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Queensland weather: BOM warns heatwave to hit this weekend with 'no relief in sight'

By Gail Burke, Thursday February 8, 2018 - 12:27 EDT
ABC licensed image
A weather bureau prediction map shows the extent of the severe heat expected on Sunday. - ABC licensed

A severe to extreme heatwave is on its way for many parts of Queensland this weekend, and the Bureau of Meteorology (BOM) is warning residents to prepare.



Temperatures will start to build from Friday, soaring above 40 degrees Celsius in some western, central and northern parts of the state on Sunday and to between 35C and 40C along the eastern coast.

The heat will linger for most of the week and records could tumble as some areas experience extreme heatwave conditions, forecaster Sam Campbell said.

"So really hot overnight temperatures up to 8C above average," he said.

"For many people they won't see overnight temperatures dropping below 30C overnight and then the daytime temperatures getting up into the 40s and approaching, say, 45C around Longreach."

"So it is actually going to be a significant heat event for Queensland.



"It's going to come with a risk for people who are vulnerable to heat as well, so it's a pretty serious message there for elderly people, you know people who are unwell and people who are more exposed to the heat ... and don't have air-conditioning."

Mr Campbell said a hot air mass would start to build in the south-west of the state from Friday, spreading further east and north over the coming days.

'No relief in sight'

The BOM predicted temperatures in the major south-eastern metropolitan areas would reach around 35C, with a top of 36C around Toowoomba, 43C around Longreach and 45C at Birdsville.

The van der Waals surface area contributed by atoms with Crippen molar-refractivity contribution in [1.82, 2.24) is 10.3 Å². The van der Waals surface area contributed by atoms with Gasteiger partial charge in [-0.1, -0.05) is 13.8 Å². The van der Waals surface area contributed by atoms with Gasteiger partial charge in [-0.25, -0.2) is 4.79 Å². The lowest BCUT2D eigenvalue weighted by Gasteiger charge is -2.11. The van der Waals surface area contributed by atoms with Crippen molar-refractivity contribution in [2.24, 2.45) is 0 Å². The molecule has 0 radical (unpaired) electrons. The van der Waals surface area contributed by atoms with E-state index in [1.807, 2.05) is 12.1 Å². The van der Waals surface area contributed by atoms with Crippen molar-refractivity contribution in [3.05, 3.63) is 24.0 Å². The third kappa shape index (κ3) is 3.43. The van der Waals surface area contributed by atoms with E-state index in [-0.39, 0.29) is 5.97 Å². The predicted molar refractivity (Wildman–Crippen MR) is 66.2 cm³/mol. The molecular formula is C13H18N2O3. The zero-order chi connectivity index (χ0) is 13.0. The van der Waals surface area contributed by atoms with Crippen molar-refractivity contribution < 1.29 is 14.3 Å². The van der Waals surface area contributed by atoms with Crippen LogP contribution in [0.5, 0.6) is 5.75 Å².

Rockhampton could reach a maximum of about 35C, while areas around Mount Isa in the north-west were expected to hit the low 40s, Mr Campbell said.

"In fact there's no real relief in sight," he said.

"It's a combination of an upper-level system that's producing a really hot air mass, and then not seeing any air mass changes. No weather systems coming through that bring in a cool air mass from the south or from the west.

"So the hot air just sits there building up, getting hotter and hotter each day, and that's why we're going to see these hot conditions persisting for quite some time."



Mr Campbell said residents in affected areas should pay attention to advice from the Queensland Ambulance service and Queensland Health.

The Queensland Ambulance Service (QAS) is warning people could be struck down with a heat-related illness if they do not take necessary precautions in high temperatures.

A spokesperson said warning signs included headaches, nausea, cramps, fainting, excessive sweating, tiredness and dizziness.

Residents should stay hydrated, wear cool clothing, stay out of the sun and watch out for vulnerable friends and neighbours.


- ABC

© ABC 2018

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